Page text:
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I'm very new to TDD world. I have a few questions regarding TDD.

  1. Do I have to do test-first in TDD? I heard that TDD is not about test. It's about design. I'm agreed that it's good to do test-first but what I like to know is that is it still TDD if we follow the test-last approach?

  2. Shall we prefer to use BDD over TDD? I used to list out the specification of my task first and I try to write the test case based on my specification. Is it wrong approach? Do you guys prefer using BDD or TDD for your development?

  3. Mocking? Some people from my team used to say that they are praticsing TDD. But they never follow test-first approach. they never mock the data. Do we have to mock the data in TDD?

  4. "Using Mock Library" Vs "creating the mock class with data manually". Do you prefer to use mock library or create the mock classes with some mock data?

  5. Any recommended book for TDD or BDD? I read Kent Beck's classic Test-Driven Development - By Example. I found that this book is published in very early stage of TDD so some of the things in this book are not a bit outdated.

  • interesting thing from this link stackoverflow.com/questions/80243/… In practice I think TDD often has some very negative effects on the code base (crappy design, procedural code, no encapsulation, production code littered with test code, interfaces everywhere, hard to refactor production code because everything is tightly coupled to many tests etc.). – Mark Oct 20 '09 at 3:28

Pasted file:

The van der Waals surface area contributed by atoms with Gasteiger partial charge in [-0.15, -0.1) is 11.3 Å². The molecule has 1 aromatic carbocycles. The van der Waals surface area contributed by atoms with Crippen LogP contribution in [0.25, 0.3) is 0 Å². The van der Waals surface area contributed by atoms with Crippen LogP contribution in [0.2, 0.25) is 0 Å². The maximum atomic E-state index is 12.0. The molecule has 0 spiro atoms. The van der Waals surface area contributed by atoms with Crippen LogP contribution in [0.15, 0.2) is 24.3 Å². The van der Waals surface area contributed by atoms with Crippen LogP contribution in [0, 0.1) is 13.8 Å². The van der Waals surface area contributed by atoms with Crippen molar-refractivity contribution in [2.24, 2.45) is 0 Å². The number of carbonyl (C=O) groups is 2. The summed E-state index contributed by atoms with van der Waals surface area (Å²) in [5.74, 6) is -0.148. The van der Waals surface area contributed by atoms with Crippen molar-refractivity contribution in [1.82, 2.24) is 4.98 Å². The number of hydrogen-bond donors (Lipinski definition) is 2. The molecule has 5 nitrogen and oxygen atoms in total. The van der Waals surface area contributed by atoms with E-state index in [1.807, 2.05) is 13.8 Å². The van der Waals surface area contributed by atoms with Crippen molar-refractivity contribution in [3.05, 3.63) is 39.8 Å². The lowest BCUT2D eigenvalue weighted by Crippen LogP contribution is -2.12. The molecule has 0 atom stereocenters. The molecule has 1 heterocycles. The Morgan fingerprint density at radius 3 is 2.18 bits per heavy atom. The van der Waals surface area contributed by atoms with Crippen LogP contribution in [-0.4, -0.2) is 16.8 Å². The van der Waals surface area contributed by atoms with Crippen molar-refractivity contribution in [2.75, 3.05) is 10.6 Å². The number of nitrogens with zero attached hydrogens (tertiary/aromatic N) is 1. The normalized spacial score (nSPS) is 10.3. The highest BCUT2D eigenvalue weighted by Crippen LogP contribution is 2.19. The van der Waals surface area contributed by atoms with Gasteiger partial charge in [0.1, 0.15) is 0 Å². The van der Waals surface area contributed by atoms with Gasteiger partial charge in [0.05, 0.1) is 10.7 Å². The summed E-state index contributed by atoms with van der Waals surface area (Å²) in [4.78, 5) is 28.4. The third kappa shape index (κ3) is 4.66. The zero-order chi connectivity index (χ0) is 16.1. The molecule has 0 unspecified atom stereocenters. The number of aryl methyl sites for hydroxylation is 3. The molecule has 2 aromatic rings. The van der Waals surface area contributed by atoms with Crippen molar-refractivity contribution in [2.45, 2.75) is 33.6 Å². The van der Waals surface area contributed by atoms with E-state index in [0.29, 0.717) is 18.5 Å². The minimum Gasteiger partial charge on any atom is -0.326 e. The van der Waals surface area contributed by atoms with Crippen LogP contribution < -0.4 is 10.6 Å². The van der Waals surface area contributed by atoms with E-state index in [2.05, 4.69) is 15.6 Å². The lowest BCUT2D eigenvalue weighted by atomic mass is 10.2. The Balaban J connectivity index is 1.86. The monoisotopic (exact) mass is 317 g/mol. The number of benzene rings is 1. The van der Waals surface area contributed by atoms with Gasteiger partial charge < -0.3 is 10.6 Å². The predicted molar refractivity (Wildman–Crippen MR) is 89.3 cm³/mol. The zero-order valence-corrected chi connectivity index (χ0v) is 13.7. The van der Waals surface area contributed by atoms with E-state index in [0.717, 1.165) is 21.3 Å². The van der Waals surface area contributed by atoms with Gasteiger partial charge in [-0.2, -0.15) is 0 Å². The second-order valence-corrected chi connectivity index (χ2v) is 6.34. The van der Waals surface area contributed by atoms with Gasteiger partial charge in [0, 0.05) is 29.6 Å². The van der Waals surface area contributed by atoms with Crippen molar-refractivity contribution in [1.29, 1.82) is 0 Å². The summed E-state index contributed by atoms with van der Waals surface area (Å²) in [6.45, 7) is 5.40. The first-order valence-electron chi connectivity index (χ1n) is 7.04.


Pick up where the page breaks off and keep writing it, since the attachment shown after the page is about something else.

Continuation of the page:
• +1 for well thought question. – pierrotlefou Oct 20 '09 at 3:34
  • @Mark: is that really your experience? Personally, TDD was a big aha moment for me, and helped me understand encapsulation better by forcing me to think clearly about what each class was supposed to do - and not to do. Regarding the "interfaces everywhere", I can see that, through mocks, but conversely, TDD pushes you also to implement something that works, as opposed to go into architect astronaut mode. Well... Hope I don't sound like one of the TDD zealots :) – Mathias Oct 20 '09 at 3:38
  • @Mark, again. That being said, my first attempts at unit testing were not glorious, and I wrote lots of brittle unit tests which created their own maintenance issues. Writing good, maintainable unit tests takes work and practice, just like writing regular code. – Mathias Oct 20 '09 at 3:41
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1). Do I have to do test-first in TDD? I heard that TDD is not about test. It's about design. I'm agreed that it's good to do test-first but what I like to know is that is it still TDD if we follow the test-last approach?

Yes! Strictly speaking TDD is Test-Driven Development. So the development is driven by the test. So you test first, then develop program to pass all tests.